Monday, 6 March 2017

What do Buddhism and dog walks have in common?




You’re walking down the road with your dog. It’s early in the morning because you try to avoid busy periods – your dog gets easily frustrated when she sees other dogs, especially if she is on the lead. So far things are going well and you’ve even managed some okay loose lead walking!

Then, another dog walker comes out onto the street across from you. Your breath catches as you try to use a cheery voice to catch your dog’s attention, while making sure you have a good grip on the lead and reaching for the emergency treats. 

Success – you make it past with just a bit of excited pulling and one small woof. But you’re on edge for the rest of the walk, and feeling frustrated again. Why oh why can’t you just go on normal walks…

Okay, here’s the thing.

Getting frustrated about the fact your dog lunges and barks at other dogs to greet them (or for any other reason) takes up a lot of mental energy. It distracts you from concentrating on your dog’s reactions and stops you seeing the small improvements.

According to Buddhist teachings, the root of suffering is attachment (to stuff, things ideas and more). So when we get attached to the idea of wanting things to be different from how they really are, we get upset, angry, frustrated, sad or anxious, and we think about it more.

I want to be able to walk down any busy road with all three of my dogs feeling calm, relaxed and able to cope with anything that comes towards us. But right now that isn’t always possible, and brooding on the fact that life isn’t how I want it to be could cause me a lot of mental suffering.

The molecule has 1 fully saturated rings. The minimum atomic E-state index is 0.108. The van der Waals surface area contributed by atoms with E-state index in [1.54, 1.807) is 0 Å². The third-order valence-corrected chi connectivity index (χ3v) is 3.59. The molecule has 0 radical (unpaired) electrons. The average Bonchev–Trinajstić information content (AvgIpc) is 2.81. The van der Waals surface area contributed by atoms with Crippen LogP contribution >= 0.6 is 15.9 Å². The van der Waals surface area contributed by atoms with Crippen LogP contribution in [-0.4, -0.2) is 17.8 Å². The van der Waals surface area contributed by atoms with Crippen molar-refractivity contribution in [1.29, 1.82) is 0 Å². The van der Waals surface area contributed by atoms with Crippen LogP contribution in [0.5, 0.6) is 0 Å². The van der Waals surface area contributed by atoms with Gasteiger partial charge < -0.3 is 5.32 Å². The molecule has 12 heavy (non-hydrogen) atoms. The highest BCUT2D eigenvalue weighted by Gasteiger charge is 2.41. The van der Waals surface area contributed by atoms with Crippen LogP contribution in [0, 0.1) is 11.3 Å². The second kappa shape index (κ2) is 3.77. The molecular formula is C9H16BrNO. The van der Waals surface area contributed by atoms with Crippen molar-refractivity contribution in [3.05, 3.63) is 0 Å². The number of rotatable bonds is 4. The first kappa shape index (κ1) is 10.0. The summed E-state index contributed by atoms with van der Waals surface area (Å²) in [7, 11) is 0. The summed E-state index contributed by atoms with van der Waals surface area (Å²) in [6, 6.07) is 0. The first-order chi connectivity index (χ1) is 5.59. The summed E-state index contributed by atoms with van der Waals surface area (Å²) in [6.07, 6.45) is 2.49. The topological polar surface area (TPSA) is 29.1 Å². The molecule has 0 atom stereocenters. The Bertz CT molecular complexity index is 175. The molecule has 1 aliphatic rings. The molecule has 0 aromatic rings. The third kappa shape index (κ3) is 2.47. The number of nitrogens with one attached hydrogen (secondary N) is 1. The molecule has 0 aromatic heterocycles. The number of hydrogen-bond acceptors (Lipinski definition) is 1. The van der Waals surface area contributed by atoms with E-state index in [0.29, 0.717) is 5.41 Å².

Recognising that you want things to be different is useful. Stepping back and assessing what you need to do for those changes to be possible is useful. Accepting that there was never a guarantee that our dogs would be able to do the things we want is useful.

Accepting that things are just as they are does NOT mean not trying to change things.

But it does mean being more gentle with ourselves, our dogs. Accepting the situation as it is, and exploring ways to change it.

So this week, when things don’t go quite to plan with your dog walks, just notice where your thoughts go, and save some of that energy for making a better training plan with me.

Have a fabulous week

Morag and the collie girls



PS Mindfulness (which borrows a lot of ideas and practices from Buddhism) is big these days and there’s lots of resources around. Personally I love the teachings by Pema Chodron (audio and hard copy books). She’s warm, understanding and just the right amount of challenging. http://pemachodronfoundation.org/
 

PPS We have a bunch of strategies that can make your daily walks easier, and specialist classes to help your dog learn better coping strategies. If you are struggling, drop us an email to info@wellconnectedcanine.co.uk

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